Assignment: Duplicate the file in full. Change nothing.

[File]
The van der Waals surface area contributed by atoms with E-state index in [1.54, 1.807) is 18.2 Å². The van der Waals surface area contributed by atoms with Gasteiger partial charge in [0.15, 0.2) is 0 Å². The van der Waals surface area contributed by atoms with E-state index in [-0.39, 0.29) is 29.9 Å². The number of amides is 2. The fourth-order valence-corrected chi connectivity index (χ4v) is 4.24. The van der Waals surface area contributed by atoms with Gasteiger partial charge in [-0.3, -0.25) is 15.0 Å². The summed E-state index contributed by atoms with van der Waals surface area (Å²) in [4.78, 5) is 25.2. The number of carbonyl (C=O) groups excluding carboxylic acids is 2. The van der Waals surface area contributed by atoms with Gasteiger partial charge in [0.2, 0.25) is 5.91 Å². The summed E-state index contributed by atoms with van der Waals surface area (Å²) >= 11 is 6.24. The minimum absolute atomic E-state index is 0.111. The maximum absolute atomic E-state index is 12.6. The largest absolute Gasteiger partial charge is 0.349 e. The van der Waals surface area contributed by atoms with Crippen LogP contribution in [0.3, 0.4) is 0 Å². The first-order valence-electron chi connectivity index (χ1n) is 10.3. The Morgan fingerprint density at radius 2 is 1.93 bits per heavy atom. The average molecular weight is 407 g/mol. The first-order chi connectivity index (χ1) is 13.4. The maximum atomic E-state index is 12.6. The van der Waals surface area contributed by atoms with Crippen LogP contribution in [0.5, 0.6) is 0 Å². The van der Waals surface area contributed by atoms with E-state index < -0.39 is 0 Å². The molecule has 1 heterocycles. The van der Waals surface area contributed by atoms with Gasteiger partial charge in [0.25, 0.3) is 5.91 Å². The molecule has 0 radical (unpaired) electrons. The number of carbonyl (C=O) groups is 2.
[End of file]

The van der Waals surface area contributed by atoms with E-state index in [1.54, 1.807) is 18.2 Å². The van der Waals surface area contributed by atoms with Gasteiger partial charge in [0.15, 0.2) is 0 Å². The van der Waals surface area contributed by atoms with E-state index in [-0.39, 0.29) is 29.9 Å². The number of amides is 2. The fourth-order valence-corrected chi connectivity index (χ4v) is 4.24. The van der Waals surface area contributed by atoms with Gasteiger partial charge in [-0.3, -0.25) is 15.0 Å². The summed E-state index contributed by atoms with van der Waals surface area (Å²) in [4.78, 5) is 25.2. The number of carbonyl (C=O) groups excluding carboxylic acids is 2. The van der Waals surface area contributed by atoms with Gasteiger partial charge in [0.2, 0.25) is 5.91 Å². The summed E-state index contributed by atoms with van der Waals surface area (Å²) >= 11 is 6.24. The minimum absolute atomic E-state index is 0.111. The maximum absolute atomic E-state index is 12.6. The largest absolute Gasteiger partial charge is 0.349 e. The van der Waals surface area contributed by atoms with Crippen LogP contribution in [0.3, 0.4) is 0 Å². The first-order valence-electron chi connectivity index (χ1n) is 10.3. The Morgan fingerprint density at radius 2 is 1.93 bits per heavy atom. The average molecular weight is 407 g/mol. The first-order chi connectivity index (χ1) is 13.4. The maximum atomic E-state index is 12.6. The van der Waals surface area contributed by atoms with Crippen LogP contribution in [0.5, 0.6) is 0 Å². The van der Waals surface area contributed by atoms with E-state index < -0.39 is 0 Å². The molecule has 1 heterocycles. The van der Waals surface area contributed by atoms with Gasteiger partial charge in [0.25, 0.3) is 5.91 Å². The molecule has 0 radical (unpaired) electrons. The number of carbonyl (C=O) groups is 2.